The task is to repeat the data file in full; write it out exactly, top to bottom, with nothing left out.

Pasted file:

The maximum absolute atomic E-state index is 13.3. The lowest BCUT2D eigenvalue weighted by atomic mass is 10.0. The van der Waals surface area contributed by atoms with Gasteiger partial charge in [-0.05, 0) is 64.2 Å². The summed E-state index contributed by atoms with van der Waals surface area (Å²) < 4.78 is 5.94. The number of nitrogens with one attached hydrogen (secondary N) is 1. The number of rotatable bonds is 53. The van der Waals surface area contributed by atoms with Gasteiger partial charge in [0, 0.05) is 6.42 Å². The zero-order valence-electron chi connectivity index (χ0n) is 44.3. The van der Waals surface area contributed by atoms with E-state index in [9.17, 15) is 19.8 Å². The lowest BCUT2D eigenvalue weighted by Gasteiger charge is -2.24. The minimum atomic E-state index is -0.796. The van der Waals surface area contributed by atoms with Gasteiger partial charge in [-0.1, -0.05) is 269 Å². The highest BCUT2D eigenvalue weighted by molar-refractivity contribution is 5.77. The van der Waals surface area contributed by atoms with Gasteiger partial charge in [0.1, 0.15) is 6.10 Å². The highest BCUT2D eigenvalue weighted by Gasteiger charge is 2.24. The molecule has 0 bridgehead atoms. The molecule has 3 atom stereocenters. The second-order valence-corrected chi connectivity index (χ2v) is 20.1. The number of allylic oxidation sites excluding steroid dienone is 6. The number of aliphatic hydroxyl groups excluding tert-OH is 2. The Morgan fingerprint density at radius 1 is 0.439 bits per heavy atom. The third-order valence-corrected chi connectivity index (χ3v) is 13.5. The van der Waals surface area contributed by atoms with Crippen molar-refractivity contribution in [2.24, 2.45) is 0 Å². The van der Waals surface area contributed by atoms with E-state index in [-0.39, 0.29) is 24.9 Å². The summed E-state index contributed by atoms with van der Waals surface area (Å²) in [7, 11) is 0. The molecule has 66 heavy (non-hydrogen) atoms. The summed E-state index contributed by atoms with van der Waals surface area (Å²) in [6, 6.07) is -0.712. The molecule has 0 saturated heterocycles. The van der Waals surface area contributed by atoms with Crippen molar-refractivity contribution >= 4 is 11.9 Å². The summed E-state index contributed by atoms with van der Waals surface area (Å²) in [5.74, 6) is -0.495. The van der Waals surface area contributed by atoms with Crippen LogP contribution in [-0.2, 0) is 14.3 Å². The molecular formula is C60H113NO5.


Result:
The maximum absolute atomic E-state index is 13.3. The lowest BCUT2D eigenvalue weighted by atomic mass is 10.0. The van der Waals surface area contributed by atoms with Gasteiger partial charge in [-0.05, 0) is 64.2 Å². The summed E-state index contributed by atoms with van der Waals surface area (Å²) < 4.78 is 5.94. The number of nitrogens with one attached hydrogen (secondary N) is 1. The number of rotatable bonds is 53. The van der Waals surface area contributed by atoms with Gasteiger partial charge in [0, 0.05) is 6.42 Å². The zero-order valence-electron chi connectivity index (χ0n) is 44.3. The van der Waals surface area contributed by atoms with E-state index in [9.17, 15) is 19.8 Å². The lowest BCUT2D eigenvalue weighted by Gasteiger charge is -2.24. The minimum atomic E-state index is -0.796. The van der Waals surface area contributed by atoms with Gasteiger partial charge in [-0.1, -0.05) is 269 Å². The highest BCUT2D eigenvalue weighted by molar-refractivity contribution is 5.77. The van der Waals surface area contributed by atoms with Gasteiger partial charge in [0.1, 0.15) is 6.10 Å². The highest BCUT2D eigenvalue weighted by Gasteiger charge is 2.24. The molecule has 0 bridgehead atoms. The molecule has 3 atom stereocenters. The second-order valence-corrected chi connectivity index (χ2v) is 20.1. The number of allylic oxidation sites excluding steroid dienone is 6. The number of aliphatic hydroxyl groups excluding tert-OH is 2. The Morgan fingerprint density at radius 1 is 0.439 bits per heavy atom. The third-order valence-corrected chi connectivity index (χ3v) is 13.5. The van der Waals surface area contributed by atoms with Crippen molar-refractivity contribution in [2.24, 2.45) is 0 Å². The van der Waals surface area contributed by atoms with E-state index in [-0.39, 0.29) is 24.9 Å². The summed E-state index contributed by atoms with van der Waals surface area (Å²) in [7, 11) is 0. The molecule has 66 heavy (non-hydrogen) atoms. The summed E-state index contributed by atoms with van der Waals surface area (Å²) in [6, 6.07) is -0.712. The molecule has 0 saturated heterocycles. The van der Waals surface area contributed by atoms with Crippen molar-refractivity contribution >= 4 is 11.9 Å². The summed E-state index contributed by atoms with van der Waals surface area (Å²) in [5.74, 6) is -0.495. The van der Waals surface area contributed by atoms with Crippen LogP contribution in [-0.2, 0) is 14.3 Å². The molecular formula is C60H113NO5.